Advocate General Henrik Saugmandsgaard Øe questions transfers to third countries

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Stefan Peintinger
SKW Schwarz, Munich


On 19 December 2019 the Advocate General of the Court of Justice of the European Union (CJEU) Henrik Saugmandsgaard Øe published his opinion in the case Data Protection Commissioner v Facebook Ireland Ltd, Maximillian Schrems (case C-311/18 or Schrems II). Companies transferring personal data to countries outside of the EU (also known as ‘third countries’, or ‘international data transfers’) should pay particular attention to this case. In the future, a data protection supervisory authority (DPA) could prohibit international data transfers although Standard Contractual Clauses (SCCs) have been agreed on and complied with. This could also affect other safeguards in the context of international data transfers, for example Binding Corporate Rules (BCR).

This opinion is marked by several procedural questions as well as procedural directions. From a practical point of view, the following short-term key point is relevant:

The Advocate General recommends the CJEU continues to consider the decision of 5 February 2010 (2010/87/EU ‘Decision 2010/87/EU’) on the applicability of SCC to be lawful. The Advocate General sees no reason, regarding the present proceedings, to declare the Decision 2010/87/EU invalid.

Should the CJEU follow the Advocate General, companies can still use SCC to justify international data transfers. However, in the long-term, this principle could turn into an exception. If the CJEU agrees with the view of the Advocate General, a radical change with regard to international data transfers could follow. Companies might no longer rely on safeguards in accordance with the General Data Protection Regulation (GDPR) when transferring personal data to third countries. The Advocate General probably takes the view that a DPA can issue orders to suspend international data transfers in individual cases. Therefore, in future a DPA might ban international data transfers even though SCC have been agreed on and complied with because of a different data protection level in a specific third country.


This case has a longer history. The starting point is a case filed by Mr Schrems with the Irish DPA.

In essence, Mr Schrems challenged the legality of the transfer of personal data by Facebook Ireland Ltd to Facebook Inc based in California (Schrems I). According to Mr Schrems, the (now invalid) Safe Harbour Agreement did not provide an adequate level of data protection in the United States. Among other things, US authorities could access the personal data of data subjects without the possibility of adequate legal remedies by those data subjects. The transfer of personal data on the basis of the Safe Harbour Agreement was therefore inadmissible. With the Schrems I decision, the CJEU declared the EU Commission's decision on the Safe Harbour Agreement of 26 July 2000, decision 2000/520/EC, invalid. The Schrems I decision accelerated the negotiations on the Privacy Shield which is currently valid.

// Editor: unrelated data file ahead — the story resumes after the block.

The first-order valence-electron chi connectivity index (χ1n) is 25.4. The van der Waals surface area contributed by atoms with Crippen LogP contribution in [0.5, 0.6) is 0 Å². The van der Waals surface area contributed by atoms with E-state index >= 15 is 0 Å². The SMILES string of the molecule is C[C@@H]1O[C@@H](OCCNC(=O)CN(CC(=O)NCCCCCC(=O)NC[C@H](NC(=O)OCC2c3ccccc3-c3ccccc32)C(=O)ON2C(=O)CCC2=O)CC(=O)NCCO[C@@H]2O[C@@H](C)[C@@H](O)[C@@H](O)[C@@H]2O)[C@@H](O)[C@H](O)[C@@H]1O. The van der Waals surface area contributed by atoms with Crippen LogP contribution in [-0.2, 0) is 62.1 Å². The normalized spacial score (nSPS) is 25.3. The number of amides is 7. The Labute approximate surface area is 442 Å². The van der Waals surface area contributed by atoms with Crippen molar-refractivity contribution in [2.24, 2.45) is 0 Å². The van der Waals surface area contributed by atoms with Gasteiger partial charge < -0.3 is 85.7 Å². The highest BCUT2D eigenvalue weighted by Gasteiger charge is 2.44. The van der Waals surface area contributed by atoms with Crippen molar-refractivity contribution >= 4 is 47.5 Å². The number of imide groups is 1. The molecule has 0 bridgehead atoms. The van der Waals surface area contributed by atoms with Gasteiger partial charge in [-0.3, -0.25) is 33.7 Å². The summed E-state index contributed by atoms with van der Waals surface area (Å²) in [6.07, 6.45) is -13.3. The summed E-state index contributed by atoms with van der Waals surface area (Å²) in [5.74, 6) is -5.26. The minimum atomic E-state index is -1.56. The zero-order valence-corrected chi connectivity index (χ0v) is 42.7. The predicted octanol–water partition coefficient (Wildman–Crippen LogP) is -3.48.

Schrems I decision currently has no influence on SCC

The Decision 2010/87/EU on the applicability of SCC was not affected by Schrems I. This legal instrument could still be used for international data transfers. The EU Commission had formulated certain standard contractual clauses for international data transfers in Decision 2010/87/EU. If parties agree on these clauses, they are obliged to comply with certain protection requirements with regard to personal data. These obligations can be used to justify an international data transfer such as to transfer personal data from an EU-based company to one in the US. The SCC are, therefore, one way of justifying international data transfers.[1]

Key question in the Schrems II proceedings

Facebook Ireland Ltd uses SCC, concluded with Facebook Inc as justification for the corresponding international data transfers. Mr Schrems reworded his complaint, after he was informed by Facebook Ireland Ltd accordingly.

The key question of the referring court in the Schrems II proceedings is whether Decision 2010/87/EU violates certain European fundamental rights, protected by the European Convention on Human Rights.[2] Mr Schrems questions the validity of Decision 2010/87/EU in particular because of the limited binding effect of SCC. Only the parties agreeing on the SCC are bound by them. Consequently, for example, if two private companies conclude SCC, state or federal authorities would not be required to guarantee a certain level of protection with regard to personal data. For international data transfers from the EU to the US, this means that even the conclusion of SCC would not provide an adequate level of data protection. In particular, various surveillance measures by US Federal Authorities and a lack of legal protection for data subjects could lead to the conclusion that there is no adequate level of data protection in the US, even though SCC have been concluded and complied with by the parties processing relevant personal data.

No need for the CJEU to declare Decision 2010/87/EU invalid

In conclusion, the Advocate General sees no reason for the CJEU to declare Decision 2010/87/EU invalid (in the present case). The Decision 2010/87/EU does not violate various European fundamental rights.